Osteonecrosis Humerus
Title: Osteonecrosis of the Humeral Head

Reference: Loebenberg, Mark, Plate, A.M, Zuckerman, J.D., AAOS ICL Volume 48, Chapter 42

Main Message
Most people present late with this disease because of the non-weightbearing nature of the shoulder. The treatment options are limited, and hemiarthroplasty remains the mainstay of treatment of advanced osteonecrosis. The key is to identify it early (although one wonders if we truly have the ability to affect the natural history…)

Points of Interest

– The humeral head is the second most common site of osteonecrosis, after the femoral head.
– Matson: 4.6% of GH arthritis patients are 2o to osteonecrosis.
– Etiology: corticosteroids (most common), sickle cell disease (plus other hemoglobinopathies) trauma, Gaucher’s disease, alcoholism, tobacco use. Trauma is the big non-systemic cause.
– Prosthetic replacement in sickle cell is associated with a high rate of loosening.
– Risk of osteonecrosis after 3 and 4 part fractures ranges from 26 to 75%.
– Pathology: bone necrosis – vascular ingrowth with osteoprogenitor cells at the periphery that proliferate into fibroblasts – macrophages in the fibrous layer resorb dead bone while osteoblasts lay down new bone on the dead trabeculae, resulting in thickened, radiodense bone within an area of relative osteopenia. Restoration fails to keep up with resorption and the resulting weak bone collapses.
– Classification: Cruess, CORR, 1978. X-ray classification
– I: before changes (can be seen on MRI)
– II: sclerosis in superior central portion of the head
– III: crescent sign – caused by subchondral bone collapse; may have mild flattening
– IV: significant collapse of humeral articular surface.
– V: degenerative joint disease.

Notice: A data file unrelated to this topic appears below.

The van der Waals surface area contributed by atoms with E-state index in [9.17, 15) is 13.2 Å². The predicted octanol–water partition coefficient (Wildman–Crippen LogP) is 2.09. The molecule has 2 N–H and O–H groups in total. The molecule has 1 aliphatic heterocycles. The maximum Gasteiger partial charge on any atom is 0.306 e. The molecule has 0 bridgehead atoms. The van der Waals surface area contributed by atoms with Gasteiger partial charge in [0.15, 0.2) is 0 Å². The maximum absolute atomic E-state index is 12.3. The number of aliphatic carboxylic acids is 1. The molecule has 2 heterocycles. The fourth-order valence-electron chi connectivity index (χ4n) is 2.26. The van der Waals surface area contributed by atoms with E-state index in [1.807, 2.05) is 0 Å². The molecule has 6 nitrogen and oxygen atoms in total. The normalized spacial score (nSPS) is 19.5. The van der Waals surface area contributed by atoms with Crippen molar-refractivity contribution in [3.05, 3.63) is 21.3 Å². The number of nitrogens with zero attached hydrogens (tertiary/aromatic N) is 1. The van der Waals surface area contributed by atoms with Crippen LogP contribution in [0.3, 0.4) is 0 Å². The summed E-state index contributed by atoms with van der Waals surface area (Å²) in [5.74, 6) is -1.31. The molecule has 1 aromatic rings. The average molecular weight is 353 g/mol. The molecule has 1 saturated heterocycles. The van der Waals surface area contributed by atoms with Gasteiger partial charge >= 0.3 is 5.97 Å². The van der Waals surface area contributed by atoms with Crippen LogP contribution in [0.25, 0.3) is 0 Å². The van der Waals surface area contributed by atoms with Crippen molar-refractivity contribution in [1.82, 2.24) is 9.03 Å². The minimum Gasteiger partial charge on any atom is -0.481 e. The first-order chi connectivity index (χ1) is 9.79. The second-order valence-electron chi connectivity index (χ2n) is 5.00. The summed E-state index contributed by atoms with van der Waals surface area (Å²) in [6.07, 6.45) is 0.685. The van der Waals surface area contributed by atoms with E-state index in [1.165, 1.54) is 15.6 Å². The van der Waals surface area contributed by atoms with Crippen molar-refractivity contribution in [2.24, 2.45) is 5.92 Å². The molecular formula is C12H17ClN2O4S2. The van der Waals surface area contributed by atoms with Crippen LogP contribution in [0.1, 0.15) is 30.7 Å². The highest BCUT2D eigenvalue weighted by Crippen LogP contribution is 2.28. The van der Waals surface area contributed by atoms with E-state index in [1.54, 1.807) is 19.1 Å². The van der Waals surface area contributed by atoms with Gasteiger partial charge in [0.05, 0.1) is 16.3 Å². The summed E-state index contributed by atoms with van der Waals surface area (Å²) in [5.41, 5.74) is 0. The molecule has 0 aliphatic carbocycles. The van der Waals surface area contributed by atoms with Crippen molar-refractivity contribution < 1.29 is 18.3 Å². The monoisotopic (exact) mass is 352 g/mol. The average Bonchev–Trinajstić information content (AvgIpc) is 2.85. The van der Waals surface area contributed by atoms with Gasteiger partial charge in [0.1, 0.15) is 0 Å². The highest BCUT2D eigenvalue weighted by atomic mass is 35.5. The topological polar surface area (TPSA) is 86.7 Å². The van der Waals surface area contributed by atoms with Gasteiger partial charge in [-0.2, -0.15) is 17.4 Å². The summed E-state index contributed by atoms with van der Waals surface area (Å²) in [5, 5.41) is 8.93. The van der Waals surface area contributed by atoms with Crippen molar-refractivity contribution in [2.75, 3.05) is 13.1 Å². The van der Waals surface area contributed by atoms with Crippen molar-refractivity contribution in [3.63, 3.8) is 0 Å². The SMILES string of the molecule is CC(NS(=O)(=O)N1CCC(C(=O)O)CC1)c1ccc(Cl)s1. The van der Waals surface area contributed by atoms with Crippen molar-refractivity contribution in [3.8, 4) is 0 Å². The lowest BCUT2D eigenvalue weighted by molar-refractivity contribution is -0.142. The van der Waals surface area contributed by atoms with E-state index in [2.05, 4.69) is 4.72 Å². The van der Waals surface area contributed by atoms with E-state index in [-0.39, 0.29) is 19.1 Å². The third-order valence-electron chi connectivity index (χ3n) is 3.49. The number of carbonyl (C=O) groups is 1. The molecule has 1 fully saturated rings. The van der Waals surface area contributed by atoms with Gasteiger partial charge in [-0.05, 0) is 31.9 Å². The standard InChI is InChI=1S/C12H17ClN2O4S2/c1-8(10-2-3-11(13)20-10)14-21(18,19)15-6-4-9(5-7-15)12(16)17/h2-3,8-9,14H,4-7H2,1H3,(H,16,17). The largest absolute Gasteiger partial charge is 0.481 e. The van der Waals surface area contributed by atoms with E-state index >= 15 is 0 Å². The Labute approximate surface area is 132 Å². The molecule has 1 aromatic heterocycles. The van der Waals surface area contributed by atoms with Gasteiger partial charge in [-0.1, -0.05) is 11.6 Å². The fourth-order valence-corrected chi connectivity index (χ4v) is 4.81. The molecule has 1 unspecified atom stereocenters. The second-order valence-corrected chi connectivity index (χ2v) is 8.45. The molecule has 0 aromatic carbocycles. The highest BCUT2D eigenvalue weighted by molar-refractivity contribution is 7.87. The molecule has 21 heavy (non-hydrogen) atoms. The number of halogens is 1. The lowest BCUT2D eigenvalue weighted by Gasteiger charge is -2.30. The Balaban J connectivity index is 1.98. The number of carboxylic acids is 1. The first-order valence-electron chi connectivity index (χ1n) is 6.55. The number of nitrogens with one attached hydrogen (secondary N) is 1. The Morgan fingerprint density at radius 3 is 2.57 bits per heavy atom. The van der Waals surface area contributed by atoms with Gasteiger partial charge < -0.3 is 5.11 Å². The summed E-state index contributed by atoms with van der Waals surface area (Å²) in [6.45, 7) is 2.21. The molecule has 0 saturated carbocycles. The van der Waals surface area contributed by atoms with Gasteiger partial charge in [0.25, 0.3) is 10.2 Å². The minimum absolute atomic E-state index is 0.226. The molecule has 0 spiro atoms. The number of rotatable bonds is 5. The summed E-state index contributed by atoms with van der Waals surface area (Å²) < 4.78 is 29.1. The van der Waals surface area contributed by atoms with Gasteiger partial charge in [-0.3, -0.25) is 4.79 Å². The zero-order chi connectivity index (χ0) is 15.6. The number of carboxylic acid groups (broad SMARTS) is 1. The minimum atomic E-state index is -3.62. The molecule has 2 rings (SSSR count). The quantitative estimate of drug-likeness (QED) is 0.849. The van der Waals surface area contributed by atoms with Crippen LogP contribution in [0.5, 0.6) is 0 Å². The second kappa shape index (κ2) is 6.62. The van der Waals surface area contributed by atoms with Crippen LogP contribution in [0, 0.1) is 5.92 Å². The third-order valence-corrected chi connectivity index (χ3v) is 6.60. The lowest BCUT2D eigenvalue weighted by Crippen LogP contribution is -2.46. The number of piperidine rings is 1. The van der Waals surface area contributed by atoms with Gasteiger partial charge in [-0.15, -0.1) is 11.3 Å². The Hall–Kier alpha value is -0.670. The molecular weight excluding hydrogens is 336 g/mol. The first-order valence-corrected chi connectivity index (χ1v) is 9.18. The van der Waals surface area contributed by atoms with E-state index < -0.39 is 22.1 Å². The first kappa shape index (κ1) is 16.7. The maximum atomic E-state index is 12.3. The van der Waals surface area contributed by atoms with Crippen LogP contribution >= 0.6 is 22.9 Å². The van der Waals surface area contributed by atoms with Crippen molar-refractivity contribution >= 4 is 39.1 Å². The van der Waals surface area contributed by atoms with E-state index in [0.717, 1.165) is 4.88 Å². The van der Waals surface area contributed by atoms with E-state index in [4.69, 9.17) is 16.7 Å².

– Natural History: sickle cell patients tend not to progress. Corticosteroid patients tend to get symptomatic and progress. Those with stage III disease or worse tend to do poorly.
– Presentation: shoulder pain comes far before significant ROM loss. Sleeping discomfort. Difficulty with overhead activities in particular. The area of the head in contact with the glenoid at 60% of forward elevation corresponds to the region of the humeral head most often affected by flattening and collapse.
– MRI has a 91% sensitivity at identifying lesions early.
– Treatment: Has anything been shown to change the natural history? – not really
– analgesia, physio – to maintain full passive range, restricting overhead activities (these increase joint reaction force)
– core decompression – if early. Not really very promising.
– arthroscopic debridement if clearly mechanical loose body symptoms
– hemiarthroplasty – the authors clearly favor this vs total shoulder
– total shoulder – discouraged by the authors, primarily because of the age of the patients that present. Hawkins probably puts in the glenoid.

Thoughts…. The natural history may not be affected by anything we do!

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